This variation of the Palloff Press takes a very challenging core move and adds a balance component to it. (If you haven’t mastered the bilateral Palloff Press yet, I wouldn’t recommend trying this one just yet) Assume your low split squat position, pull your cable attachment to your mid-line then you perform your Palloff Press- keeping everything neutral, pressing straight out and performing an isometric hold. (I usually keep these holds between 2 and 10 seconds, however, you can venture up to 30 s. if you want to mix it up) Be sure to stay low the entire time, and the more you can squeeze both glutes, the more intense the core work will feel!

Split Stance MB T-Spine Slam

I love performing this move as an extension of my dynamic warm up because you get great leg activation, not to mention great blood flow to your arms, core and a HUGE balance component. Be sure to maintain your low split squat position throughout your slam. Always slam over your front leg, just outside your foot. You should reach full extension over your head into a nice T-Spine rotation, and make sure you don’t short-change yourself on how hard you slam the medicine ball- otherwise you’ll miss out on the balance aspect. In order to maintain your balance, it is imperative you keep your core tight throughout the slam.

Formula to Incorporate Unilateral Work

Despite all the benefits of unilateral exercises, I feel that you shouldn’t avoid bilateral exercises completely (as long as they don’t cause you negative joint pain). In a perfect world, a workout would start with big compound moves (BB Squat, Conventional Deadlift, BB Bench Press, BB Row, Chin Up etc.) then as the workout progresses, the unilateral work begins to be incorporated. The main thought process behind this is: you want to be your freshest when you’re lifting your heaviest weight. Theoretically, you should always be moving more total weight when you’re using two legs or two arms. Therefore, bilateral moves should certainly come first. This will ensure that you get the most out of your compound move and keep you injury free. When you start performing heavier compound moves in a fatigued state, you’re asking for injuries in your lower back, knees or shoulders (ask anyone who has done CrossFit at some point). Once the small muscles surrounding those areas are not firing, you’re subjecting yourself to a much higher risk of injury.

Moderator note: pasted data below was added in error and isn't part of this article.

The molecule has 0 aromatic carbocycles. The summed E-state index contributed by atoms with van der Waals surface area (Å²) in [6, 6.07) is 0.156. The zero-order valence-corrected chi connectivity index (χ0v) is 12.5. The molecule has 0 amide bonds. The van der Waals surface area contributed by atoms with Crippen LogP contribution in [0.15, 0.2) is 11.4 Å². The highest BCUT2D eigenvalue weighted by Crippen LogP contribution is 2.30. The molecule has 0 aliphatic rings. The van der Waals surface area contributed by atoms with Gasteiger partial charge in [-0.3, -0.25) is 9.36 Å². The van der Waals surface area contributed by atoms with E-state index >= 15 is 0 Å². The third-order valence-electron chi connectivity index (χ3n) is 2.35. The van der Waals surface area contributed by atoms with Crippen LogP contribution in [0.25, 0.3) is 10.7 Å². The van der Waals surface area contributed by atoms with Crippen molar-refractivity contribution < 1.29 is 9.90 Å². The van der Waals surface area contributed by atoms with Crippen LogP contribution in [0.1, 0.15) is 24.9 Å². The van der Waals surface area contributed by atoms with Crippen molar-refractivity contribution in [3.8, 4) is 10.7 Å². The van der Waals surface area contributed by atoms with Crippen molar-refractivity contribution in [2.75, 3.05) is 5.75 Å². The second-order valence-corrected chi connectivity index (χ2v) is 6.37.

By performing the unilateral work later in a workout, you’re also highlighting some of its key benefits. Because you’ll already be slightly fatigued from performing your compound moves, performing extended time under tension work is going to be extremely challenging aerobically (aka you’re going to be sucking wind by the 2nd, 3rd or 4th set). The balance component also sky rockets in difficulty- you’ll find it’s one thing to work on your balance completely fresh, but it’s a whole different ballgame to have good balance while fatigued- it may be frustrating at first, but fight through any lack of balance initially. I PROMISE, balance improves quickly as long as you are consistent. You will reap the rewards with invaluable “everyday life” balance improvements.

Final Thoughts

Pick a move from the list above and implement it in one of your workouts this week. You’ll be amazed at how much different it’ll feel pressing a single dumbbell instead of two. Or squatting on one leg as opposed to two. As always, I seek exercises that are “bang for your buck” and unilateral work epitomizes this. Within one exercise I can potentially get muscles firing in my lower body, upper body and core; along with a balance component as well! All these awesome benefits happen, while most importantly keeping my joints pain free and healthy. In a fast-moving society, time is precious, so why not maximize the minutes you spend in the gym by doing exercises that kill several birds with one stone? Give it a shot and remember, start slow and progress appropriately!

Yours in Fitness and Health,

TC

Your Final Reward Will Be Heartache and Tears, If You’ve Cheated the Guy in the Glass.